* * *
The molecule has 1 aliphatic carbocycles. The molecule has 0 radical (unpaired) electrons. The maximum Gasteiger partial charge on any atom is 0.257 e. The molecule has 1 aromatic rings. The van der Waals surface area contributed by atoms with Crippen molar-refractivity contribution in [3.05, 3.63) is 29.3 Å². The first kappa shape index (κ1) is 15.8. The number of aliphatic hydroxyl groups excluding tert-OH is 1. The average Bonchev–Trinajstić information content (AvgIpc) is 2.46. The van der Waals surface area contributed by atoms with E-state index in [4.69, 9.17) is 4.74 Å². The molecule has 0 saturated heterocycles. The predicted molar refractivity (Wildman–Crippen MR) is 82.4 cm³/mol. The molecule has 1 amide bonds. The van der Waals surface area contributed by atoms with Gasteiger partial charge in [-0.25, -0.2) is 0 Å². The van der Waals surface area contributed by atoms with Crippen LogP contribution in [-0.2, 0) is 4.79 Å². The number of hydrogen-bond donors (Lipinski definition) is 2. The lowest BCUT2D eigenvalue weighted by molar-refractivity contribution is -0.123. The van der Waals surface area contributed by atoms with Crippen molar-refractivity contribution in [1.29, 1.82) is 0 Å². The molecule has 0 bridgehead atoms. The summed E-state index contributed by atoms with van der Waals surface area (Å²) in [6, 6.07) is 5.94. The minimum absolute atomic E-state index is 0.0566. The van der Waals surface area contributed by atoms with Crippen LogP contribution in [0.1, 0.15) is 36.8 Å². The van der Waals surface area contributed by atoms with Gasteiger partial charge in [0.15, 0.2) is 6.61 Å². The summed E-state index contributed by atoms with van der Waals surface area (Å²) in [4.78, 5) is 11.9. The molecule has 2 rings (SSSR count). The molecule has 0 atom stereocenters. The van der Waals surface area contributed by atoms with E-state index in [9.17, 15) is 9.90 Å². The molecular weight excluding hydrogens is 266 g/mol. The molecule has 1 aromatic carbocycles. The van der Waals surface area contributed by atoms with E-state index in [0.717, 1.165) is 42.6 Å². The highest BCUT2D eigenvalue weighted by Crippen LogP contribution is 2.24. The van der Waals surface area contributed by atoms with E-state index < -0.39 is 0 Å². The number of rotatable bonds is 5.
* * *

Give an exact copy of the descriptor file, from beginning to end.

The molecule has 1 aliphatic carbocycles. The molecule has 0 radical (unpaired) electrons. The maximum Gasteiger partial charge on any atom is 0.257 e. The molecule has 1 aromatic rings. The van der Waals surface area contributed by atoms with Crippen molar-refractivity contribution in [3.05, 3.63) is 29.3 Å². The first kappa shape index (κ1) is 15.8. The number of aliphatic hydroxyl groups excluding tert-OH is 1. The average Bonchev–Trinajstić information content (AvgIpc) is 2.46. The van der Waals surface area contributed by atoms with E-state index in [4.69, 9.17) is 4.74 Å². The molecule has 0 saturated heterocycles. The predicted molar refractivity (Wildman–Crippen MR) is 82.4 cm³/mol. The molecule has 1 amide bonds. The van der Waals surface area contributed by atoms with Gasteiger partial charge in [-0.25, -0.2) is 0 Å². The van der Waals surface area contributed by atoms with Crippen LogP contribution in [-0.2, 0) is 4.79 Å². The number of hydrogen-bond donors (Lipinski definition) is 2. The lowest BCUT2D eigenvalue weighted by molar-refractivity contribution is -0.123. The van der Waals surface area contributed by atoms with Crippen molar-refractivity contribution in [1.29, 1.82) is 0 Å². The molecule has 0 bridgehead atoms. The summed E-state index contributed by atoms with van der Waals surface area (Å²) in [6, 6.07) is 5.94. The minimum absolute atomic E-state index is 0.0566. The van der Waals surface area contributed by atoms with Crippen LogP contribution in [0.1, 0.15) is 36.8 Å². The van der Waals surface area contributed by atoms with Gasteiger partial charge in [0.15, 0.2) is 6.61 Å². The summed E-state index contributed by atoms with van der Waals surface area (Å²) in [4.78, 5) is 11.9. The molecule has 2 rings (SSSR count). The molecule has 0 atom stereocenters. The van der Waals surface area contributed by atoms with E-state index in [9.17, 15) is 9.90 Å². The molecular weight excluding hydrogens is 266 g/mol. The molecule has 1 aromatic carbocycles. The van der Waals surface area contributed by atoms with E-state index in [0.717, 1.165) is 42.6 Å². The highest BCUT2D eigenvalue weighted by Crippen LogP contribution is 2.24. The van der Waals surface area contributed by atoms with E-state index < -0.39 is 0 Å². The number of rotatable bonds is 5.